As heat reaches its peak in the East through Thursday, the clock is ticking on the arrival of cooler, less humid air for the region.
The pattern of cool air rolling out of Canada during recent weeks will soon resume.
Just when you thought summer was here to stay, a cool front will push into the Appalachians and New England during Friday, then to the mid-Atlantic coast by Saturday.
During the transition, thunderstorms are likely to erupt.
While far from a blast of cool air, the first push from Canada will take the edge off the heat and replace dangerous conditions with levels that are much less troublesome. High temperatures in the 90s to near 100 will be replaced by high temperatures in the 80s.
However, the atmosphere will not stop there. More air will flow southeastward from central Canada, and by the middle of next week, temperatures could be running 10 to 15 degrees below normal. This would put highs in the 60s to lower 70s.
Some cooler air will also spill into part of the South next week.
The jet stream, which is a belt of strong steering winds high in the atmosphere, is forecast to take another big southward dip into the Great Lakes and Eastern states next week.
If it rains in some areas during part of the pattern, which is possible in part of the Appalachians and Atlantic Seaboard, daytime highs could be even more off the mark.
The sunny versus rainy weather during the first part of next week may be contingent on the movement of a tropical system, which has yet to be born in the Gulf of Mexico or western Caribbean.
The feature could draw rain and humid conditions up the coast for a time, followed by windy, chilly air from the northwest.
At any rate, after the blast of heat moves away late this week, there is no sign of 95- to 100-degree air returning any time soon for the region.
The first and middle phases of the pattern are not likely to bring much rain to needy areas of the Ohio and middle Mississippi valleys. It is possible that moisture will begin to feed into these areas late in the month from the northern Rockies and central Plains.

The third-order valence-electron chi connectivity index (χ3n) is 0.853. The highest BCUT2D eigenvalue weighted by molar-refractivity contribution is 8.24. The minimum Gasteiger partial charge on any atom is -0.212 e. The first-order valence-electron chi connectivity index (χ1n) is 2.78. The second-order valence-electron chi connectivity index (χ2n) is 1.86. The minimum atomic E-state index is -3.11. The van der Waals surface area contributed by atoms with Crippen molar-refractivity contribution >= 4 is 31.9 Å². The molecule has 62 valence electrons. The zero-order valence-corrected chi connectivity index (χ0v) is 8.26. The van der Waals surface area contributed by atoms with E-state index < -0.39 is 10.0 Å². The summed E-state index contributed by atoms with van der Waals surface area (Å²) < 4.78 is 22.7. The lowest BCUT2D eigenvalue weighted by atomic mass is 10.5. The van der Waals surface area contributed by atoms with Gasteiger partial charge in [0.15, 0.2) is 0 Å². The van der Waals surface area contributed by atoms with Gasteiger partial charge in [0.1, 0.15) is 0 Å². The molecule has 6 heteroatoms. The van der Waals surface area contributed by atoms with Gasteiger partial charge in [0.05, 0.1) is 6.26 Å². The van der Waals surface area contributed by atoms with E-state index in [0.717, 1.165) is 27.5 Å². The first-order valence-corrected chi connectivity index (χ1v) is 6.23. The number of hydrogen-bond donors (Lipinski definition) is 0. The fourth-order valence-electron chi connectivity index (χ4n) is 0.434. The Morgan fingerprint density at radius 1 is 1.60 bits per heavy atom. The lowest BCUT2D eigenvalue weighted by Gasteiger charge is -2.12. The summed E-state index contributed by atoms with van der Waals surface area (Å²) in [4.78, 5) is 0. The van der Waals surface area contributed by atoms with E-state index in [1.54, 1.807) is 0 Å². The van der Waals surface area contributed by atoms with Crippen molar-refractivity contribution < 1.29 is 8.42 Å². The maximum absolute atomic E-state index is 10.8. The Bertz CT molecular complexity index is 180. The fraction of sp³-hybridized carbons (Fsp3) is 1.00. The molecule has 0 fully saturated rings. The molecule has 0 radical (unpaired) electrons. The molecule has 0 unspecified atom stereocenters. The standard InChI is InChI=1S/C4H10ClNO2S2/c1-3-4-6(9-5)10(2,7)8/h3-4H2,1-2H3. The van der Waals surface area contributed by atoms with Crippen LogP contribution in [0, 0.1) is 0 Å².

Until the first front arrives, tens of millions of people will continue to swelter in a dangerous blast of high heat and humidity that few are accustomed to.
Cyclonic Storm Kyant will unleash heavy rain and strong winds on areas from western Myanmar to northeastern India and Bangladesh this week.
Beneficial rain will douse California late this week, with the potential for some rain to reach southern portions of the state.
A storm will slide in from the Midwest to bring another dose of cold rain and wet snow to parts of the northeastern United States from Wednesday night into Friday.
Floods are underrated weather hazards that cause widespread destruction, but people can minimize risks by following certain safety measures and investing in flood insurance.
Flooding downpours and thunderstorms will continue to target a part of the central United States into Wednesday night.
The severe drought in the northeastern U.S. has left most of the region reeling for months as farmers have been forced to work with arid land.
Richmond, VA (1982)
A total of 0.71 inches of rain (25-26th). Normal for all of October is 0.42 inches.
Mid-Atlantic States (1990)
Powerful coastal storm. A total of 18 inches of snow at Mt. Mitchell, NC. Severe tidal flooding on the Virginia coast. 92-mph wind gusts at the Chesapeake Bay Bridge-Tunnel.
Lead, SD (1996)
38.9" of snow fell.